Scientists at New Zealand's Plant & Food Research institute, together with local and international research partners, have discovered a gut bacterium that specialises in breaking down pectin, a carbohydrate found in plants that is typically difficult to digest.
Called Monoglobus pectinilyticus, the bacterium is said to be the first to specialise in pectin degradation and utilisation.
Pectin, a primary source of dietary fibre in human diets, also acts as a plant's natural barrier against bacterial attacks — it comprises 40% of the plant cell wall in fruits and vegetables like kiwifruit and tomato.
Given its structural complexity and low energy content, most bacteria are unable to break down its barrier in order to access and digest the plant material they need to survive.
Prior to this study (published in The ISME Journal), the process by which pectin is broken down was not well understood — only a few species of pectin-degrading bacteria exist, and none are as specialised as M. pectinilyticus.
Plant & Food Research's Dr Caroline Kim, who leads the project, said M. pectinilyticus' high degree of specialisation suggested that the human body’s regular pectin intake may have placed 'evolutionary pressure' on the gut microbiome to accommodate specialist bacteria dedicated to pectin degradation.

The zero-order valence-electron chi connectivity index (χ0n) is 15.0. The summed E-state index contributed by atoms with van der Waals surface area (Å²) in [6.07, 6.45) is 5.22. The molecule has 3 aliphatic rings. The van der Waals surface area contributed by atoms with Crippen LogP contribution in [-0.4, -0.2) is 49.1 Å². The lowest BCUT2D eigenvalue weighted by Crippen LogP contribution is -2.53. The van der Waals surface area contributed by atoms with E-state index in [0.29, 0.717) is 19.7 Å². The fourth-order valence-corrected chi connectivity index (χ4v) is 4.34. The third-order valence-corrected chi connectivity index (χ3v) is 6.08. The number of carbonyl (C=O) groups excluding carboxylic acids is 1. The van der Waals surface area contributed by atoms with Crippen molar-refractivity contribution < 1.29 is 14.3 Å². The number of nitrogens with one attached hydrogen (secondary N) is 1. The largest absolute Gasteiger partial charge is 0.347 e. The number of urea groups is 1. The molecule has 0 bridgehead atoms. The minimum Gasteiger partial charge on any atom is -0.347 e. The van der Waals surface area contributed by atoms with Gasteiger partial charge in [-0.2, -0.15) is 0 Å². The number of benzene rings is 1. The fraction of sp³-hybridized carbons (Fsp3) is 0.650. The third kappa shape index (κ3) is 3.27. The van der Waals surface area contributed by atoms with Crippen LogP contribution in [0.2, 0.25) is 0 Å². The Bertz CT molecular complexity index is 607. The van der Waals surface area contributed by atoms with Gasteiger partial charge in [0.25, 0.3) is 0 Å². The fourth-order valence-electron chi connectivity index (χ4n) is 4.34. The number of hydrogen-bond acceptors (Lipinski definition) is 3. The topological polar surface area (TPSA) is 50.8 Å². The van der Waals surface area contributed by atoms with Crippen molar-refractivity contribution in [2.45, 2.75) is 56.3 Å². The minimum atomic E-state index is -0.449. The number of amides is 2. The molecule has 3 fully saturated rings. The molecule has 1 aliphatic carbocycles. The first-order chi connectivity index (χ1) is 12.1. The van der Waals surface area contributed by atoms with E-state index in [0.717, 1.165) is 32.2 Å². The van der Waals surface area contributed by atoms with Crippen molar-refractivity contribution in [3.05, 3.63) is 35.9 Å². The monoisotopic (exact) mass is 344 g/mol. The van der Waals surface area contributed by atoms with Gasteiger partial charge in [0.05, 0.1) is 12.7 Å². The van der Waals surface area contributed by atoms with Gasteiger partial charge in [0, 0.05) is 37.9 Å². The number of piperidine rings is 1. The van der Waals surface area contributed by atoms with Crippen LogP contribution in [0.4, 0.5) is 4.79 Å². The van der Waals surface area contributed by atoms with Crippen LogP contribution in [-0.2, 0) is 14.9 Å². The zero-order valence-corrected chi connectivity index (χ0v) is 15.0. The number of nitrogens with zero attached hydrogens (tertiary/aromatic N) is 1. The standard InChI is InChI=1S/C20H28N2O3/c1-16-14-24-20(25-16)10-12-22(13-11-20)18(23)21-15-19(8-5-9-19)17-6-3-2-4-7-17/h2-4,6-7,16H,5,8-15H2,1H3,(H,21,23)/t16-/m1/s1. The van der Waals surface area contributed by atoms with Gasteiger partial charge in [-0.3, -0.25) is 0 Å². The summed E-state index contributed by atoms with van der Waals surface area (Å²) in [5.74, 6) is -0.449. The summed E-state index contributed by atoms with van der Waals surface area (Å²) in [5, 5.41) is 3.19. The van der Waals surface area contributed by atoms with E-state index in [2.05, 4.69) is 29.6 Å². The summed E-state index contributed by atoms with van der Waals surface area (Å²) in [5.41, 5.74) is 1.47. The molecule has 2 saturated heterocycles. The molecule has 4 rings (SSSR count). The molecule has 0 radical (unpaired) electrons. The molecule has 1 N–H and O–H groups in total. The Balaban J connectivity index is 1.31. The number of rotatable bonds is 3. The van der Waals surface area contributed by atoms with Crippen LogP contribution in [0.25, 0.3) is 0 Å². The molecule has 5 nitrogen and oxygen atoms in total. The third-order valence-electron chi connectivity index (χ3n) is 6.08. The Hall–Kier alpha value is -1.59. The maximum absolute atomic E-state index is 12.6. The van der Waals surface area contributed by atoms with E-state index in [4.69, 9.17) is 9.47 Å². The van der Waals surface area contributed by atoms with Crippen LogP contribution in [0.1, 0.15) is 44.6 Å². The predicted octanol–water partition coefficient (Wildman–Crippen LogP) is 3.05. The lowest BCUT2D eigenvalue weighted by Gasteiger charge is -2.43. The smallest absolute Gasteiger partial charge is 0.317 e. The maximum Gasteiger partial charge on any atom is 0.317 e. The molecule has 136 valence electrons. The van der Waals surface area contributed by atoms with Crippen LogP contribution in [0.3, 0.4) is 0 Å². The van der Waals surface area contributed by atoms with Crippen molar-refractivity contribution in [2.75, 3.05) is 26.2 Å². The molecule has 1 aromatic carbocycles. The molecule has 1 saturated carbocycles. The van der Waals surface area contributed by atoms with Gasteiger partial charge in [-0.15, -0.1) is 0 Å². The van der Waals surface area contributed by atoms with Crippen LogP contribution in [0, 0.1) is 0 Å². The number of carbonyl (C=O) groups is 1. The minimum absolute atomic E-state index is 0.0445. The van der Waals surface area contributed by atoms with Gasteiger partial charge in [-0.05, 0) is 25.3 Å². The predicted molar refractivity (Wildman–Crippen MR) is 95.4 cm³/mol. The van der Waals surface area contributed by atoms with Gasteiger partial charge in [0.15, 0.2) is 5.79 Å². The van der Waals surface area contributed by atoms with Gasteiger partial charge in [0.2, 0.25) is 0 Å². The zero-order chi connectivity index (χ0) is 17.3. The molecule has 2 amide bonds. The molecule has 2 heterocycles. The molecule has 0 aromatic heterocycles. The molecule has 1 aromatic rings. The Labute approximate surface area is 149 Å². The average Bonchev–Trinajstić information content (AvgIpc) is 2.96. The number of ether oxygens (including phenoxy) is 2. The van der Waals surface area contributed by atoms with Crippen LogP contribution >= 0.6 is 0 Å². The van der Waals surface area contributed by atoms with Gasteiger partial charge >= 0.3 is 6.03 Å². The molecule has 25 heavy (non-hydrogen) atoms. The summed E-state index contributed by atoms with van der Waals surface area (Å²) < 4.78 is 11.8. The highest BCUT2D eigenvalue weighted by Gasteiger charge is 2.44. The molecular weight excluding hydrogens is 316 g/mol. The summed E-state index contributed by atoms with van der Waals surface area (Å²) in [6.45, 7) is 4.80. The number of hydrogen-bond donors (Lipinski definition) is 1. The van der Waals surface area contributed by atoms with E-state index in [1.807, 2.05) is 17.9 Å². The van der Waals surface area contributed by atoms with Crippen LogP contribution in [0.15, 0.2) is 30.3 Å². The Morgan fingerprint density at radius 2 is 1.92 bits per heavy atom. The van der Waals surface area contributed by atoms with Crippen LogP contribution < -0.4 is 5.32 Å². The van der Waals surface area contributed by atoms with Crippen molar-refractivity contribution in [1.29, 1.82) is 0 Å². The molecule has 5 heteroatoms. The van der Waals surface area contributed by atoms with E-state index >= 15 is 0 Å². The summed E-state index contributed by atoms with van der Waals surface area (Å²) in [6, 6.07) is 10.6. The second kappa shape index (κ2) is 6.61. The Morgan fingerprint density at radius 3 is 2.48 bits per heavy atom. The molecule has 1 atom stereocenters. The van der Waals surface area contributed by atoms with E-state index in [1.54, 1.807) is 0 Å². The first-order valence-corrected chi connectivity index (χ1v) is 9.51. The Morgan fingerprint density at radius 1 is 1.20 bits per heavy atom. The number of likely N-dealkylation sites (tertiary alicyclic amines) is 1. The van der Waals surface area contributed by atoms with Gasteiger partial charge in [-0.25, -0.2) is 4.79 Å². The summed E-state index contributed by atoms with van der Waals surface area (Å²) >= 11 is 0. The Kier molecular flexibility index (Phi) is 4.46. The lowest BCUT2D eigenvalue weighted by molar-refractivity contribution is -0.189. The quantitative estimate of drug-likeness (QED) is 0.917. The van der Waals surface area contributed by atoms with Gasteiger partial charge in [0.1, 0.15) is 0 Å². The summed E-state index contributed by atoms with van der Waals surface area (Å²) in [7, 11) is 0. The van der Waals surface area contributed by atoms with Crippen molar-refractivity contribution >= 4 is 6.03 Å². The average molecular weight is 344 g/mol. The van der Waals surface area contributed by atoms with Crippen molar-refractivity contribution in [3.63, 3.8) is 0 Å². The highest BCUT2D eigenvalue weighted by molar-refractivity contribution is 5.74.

Kim and her team analysed the dietary intakes and faecal samples of 44 healthy individuals in New Zealand over the course of 10 weeks, and found that the abundance of M. pectinilyticus was positively associated with the subjects' pectin consumption.
She told NutraIngredients-Asia that pectin is not a palatable substrate for most bacteria, as it is difficult to break down but produces little energy.
"M. pectinilyticus is special in that it invests a remarkable 45% of its carbohydrate-degrading enzymes into degrading pectin, making it a 'specialist'. In contrast, (other pectin-degrading bacteria, such as) Bacteroides spp. are 'generalists' as they degrade many different types of carbohydrates, but invest a relatively small portion of their enzyme pools for degrading pectin.
"As M. pectinilyticus only degrades pectin, we may be able to use it as an 'interference-free' model organism that provides an uninterrupted molecular view of the colonic pectin degradation. It will be highly useful when studying pectin degradation in isolation, something that was hard to do using generalist bacteria."
She added that the composition of M. pectinilyticus' pectin-degrading enzymes resembled that of plant pathogenic bacteria more closely than human gut bacteria, suggesting that it could aggressively attack pectin to help penetrate the plant cell wall.
Furthermore, M. pectinilyticus cells bind tightly to plant cell wall pectin, a trait previously unobserved in human gut bacteria.
Kim said: "How M. pectinilyticus binds to and breaks down pectin is our next big research question. So far, we know it does not use any of the most-studied paradigms for carbohydrate degradation by human gut bacteria — it is phylogenetically separate from any human gut bacteria, and its closest relatives — though still very distantly related — are cellulose-degrading environmental bacteria."